Ban on BBC reporter only temporary, Indonesia says

Catholic priest backs military in tweet row over aid supplies to combat deadly Papua measles, malnutrition crisis
Ban on BBC reporter only temporary, Indonesia says

A member of the Indonesian military attends to a child at a hospital in Agats, the capital of Asmat district in Indonesia's  Papua province, in this Jan. 26 photo. At least 800 children have been sickened in the area with as many as 100 others, mostly toddlers, feared to have died in what a military official called an "extraordinary" measles outbreak. (Photo by Bay Ismoyo/AFP)

A ban on an Australian journalist thrown out of Indonesia's Papua province after posting tweets that offended the military is only temporary, according to officials.

BBC Indonesia bureau chief Rebecca Henschke was escorted out of the province on Feb. 3 after reportedly criticizing military aid efforts to combat a deadly measles outbreak and malnutrition crisis that has killed dozens of children near the town of Agats.

One tweet showing a photo of supplies sitting on a dock was accompanied by the message: "This is the aid coming in for severely malnourished children in Papua — instant noodles, super sweet soft drinks and biscuits."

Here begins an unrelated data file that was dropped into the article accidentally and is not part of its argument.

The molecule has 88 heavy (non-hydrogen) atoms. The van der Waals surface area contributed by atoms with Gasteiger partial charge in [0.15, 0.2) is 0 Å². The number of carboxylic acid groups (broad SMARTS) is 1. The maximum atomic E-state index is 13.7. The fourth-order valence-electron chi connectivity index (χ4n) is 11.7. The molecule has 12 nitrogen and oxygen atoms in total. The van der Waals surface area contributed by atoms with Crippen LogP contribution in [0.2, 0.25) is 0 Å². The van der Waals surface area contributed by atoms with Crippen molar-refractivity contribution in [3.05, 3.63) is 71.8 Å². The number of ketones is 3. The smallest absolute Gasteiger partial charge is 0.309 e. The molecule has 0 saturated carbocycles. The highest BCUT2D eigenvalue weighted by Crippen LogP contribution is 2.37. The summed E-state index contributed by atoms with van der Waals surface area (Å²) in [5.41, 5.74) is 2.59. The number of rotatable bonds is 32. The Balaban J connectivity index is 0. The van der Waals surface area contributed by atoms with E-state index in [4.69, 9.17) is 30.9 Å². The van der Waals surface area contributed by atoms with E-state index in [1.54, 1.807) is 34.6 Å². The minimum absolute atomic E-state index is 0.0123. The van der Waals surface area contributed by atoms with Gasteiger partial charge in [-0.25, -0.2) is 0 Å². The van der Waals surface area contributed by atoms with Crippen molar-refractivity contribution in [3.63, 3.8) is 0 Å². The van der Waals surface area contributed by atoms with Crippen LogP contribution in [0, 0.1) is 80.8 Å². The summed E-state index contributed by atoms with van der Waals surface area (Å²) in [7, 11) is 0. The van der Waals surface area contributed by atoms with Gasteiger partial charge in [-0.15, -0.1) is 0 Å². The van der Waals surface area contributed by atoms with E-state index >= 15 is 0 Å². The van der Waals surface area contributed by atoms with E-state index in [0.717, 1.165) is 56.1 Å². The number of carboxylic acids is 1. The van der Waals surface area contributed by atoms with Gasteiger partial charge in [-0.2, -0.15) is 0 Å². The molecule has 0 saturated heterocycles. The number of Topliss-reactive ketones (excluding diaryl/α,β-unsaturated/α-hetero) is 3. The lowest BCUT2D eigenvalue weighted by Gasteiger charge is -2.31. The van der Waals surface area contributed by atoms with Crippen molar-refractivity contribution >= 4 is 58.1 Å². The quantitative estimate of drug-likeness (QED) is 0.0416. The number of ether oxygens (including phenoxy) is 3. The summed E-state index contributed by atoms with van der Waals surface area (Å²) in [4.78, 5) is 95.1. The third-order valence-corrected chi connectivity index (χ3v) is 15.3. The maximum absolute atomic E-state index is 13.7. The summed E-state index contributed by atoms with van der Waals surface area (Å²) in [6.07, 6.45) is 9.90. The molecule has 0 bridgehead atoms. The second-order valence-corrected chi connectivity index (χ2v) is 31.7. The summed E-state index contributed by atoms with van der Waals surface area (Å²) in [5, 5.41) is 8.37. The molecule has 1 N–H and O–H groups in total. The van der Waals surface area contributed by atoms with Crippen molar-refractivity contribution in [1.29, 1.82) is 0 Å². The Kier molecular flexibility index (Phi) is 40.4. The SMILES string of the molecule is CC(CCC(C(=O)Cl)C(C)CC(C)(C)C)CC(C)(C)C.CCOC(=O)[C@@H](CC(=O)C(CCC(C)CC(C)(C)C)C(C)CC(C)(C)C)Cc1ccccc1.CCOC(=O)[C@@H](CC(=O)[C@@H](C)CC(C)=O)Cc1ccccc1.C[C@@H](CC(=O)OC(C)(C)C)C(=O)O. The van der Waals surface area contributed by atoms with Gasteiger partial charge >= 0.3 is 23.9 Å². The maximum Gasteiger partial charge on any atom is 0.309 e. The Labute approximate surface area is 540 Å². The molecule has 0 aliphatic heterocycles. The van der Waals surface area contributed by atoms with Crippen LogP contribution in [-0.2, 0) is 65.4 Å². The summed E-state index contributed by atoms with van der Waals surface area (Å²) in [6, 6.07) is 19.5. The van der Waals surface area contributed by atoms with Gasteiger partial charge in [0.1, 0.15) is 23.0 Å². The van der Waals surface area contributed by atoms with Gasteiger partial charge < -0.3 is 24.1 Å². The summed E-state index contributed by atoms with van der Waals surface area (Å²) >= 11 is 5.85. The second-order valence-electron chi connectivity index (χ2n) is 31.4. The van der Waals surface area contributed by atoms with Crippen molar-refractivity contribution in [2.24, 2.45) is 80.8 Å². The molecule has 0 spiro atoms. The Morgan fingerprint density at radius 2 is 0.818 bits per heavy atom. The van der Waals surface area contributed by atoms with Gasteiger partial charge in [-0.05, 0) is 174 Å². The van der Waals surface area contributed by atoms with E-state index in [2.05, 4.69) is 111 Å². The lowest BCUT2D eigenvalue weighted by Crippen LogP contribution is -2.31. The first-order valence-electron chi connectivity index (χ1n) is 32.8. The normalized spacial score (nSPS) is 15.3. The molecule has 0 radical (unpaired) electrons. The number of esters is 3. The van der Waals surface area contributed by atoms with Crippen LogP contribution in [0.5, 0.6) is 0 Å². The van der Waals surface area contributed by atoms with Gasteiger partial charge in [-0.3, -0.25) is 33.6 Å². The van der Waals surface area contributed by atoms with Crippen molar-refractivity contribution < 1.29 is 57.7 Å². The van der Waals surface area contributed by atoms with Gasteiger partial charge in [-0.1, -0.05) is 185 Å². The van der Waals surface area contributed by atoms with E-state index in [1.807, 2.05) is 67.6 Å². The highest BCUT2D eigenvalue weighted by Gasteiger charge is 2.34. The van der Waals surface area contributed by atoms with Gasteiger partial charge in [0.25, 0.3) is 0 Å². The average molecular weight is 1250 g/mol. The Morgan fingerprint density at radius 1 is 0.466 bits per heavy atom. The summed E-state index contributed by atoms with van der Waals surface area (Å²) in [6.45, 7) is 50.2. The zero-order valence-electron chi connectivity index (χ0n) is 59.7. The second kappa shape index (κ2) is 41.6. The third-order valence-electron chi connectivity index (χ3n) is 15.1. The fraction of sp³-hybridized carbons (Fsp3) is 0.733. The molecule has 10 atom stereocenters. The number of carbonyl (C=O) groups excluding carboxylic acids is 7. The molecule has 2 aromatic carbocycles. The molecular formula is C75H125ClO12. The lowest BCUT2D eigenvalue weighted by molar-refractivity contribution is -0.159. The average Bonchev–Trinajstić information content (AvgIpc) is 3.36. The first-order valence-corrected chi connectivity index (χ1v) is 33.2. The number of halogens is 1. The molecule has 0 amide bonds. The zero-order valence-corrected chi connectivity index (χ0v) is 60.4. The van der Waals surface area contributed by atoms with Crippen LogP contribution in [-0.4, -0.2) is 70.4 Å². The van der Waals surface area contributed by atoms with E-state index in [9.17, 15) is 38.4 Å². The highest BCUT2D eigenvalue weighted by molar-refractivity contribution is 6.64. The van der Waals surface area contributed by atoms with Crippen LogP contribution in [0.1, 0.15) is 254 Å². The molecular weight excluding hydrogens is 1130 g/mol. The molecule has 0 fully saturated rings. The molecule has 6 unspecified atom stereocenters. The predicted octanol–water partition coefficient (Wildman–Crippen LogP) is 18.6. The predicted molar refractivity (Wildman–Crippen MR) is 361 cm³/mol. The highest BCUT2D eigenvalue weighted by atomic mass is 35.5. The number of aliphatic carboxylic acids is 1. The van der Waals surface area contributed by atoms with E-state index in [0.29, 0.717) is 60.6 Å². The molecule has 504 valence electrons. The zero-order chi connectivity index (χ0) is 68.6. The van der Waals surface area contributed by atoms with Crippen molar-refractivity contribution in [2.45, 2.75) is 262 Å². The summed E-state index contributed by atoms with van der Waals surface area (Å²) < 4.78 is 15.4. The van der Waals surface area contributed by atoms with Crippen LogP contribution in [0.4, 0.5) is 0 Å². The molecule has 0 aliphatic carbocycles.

Another said, "children in hospital eating chocolate biscuits and that's it".

The tweets angered soldiers, who called them misleading since the food and drinks were not humanitarian aid but products sold by local merchants.

As a result she was ordered to leave the province.

Authorities later said the ban was temporary.

"Due to the incident, she is not allowed to conduct journalistic activities in the province for a certain period of time," Agung Sampurno, an immigration spokesman told on Feb. 5.

He said that she has no problem with her journalist visa and permit of stay in Indonesia. "The problem is what she did as a journalist. If she wanted to cover something, she should have done it correctly," he said.

Father Hendrikus Hada, head of the Agats-Asmat Diocese aid distribution team, confirmed the supplies Henschke photographed were not humanitarian aid.

"There are no soft drinks in the humanitarian aid being distributed," he said, adding that the diocese had helped distribute 17.5 tons of aid consisting of rice, milk and other necessities.

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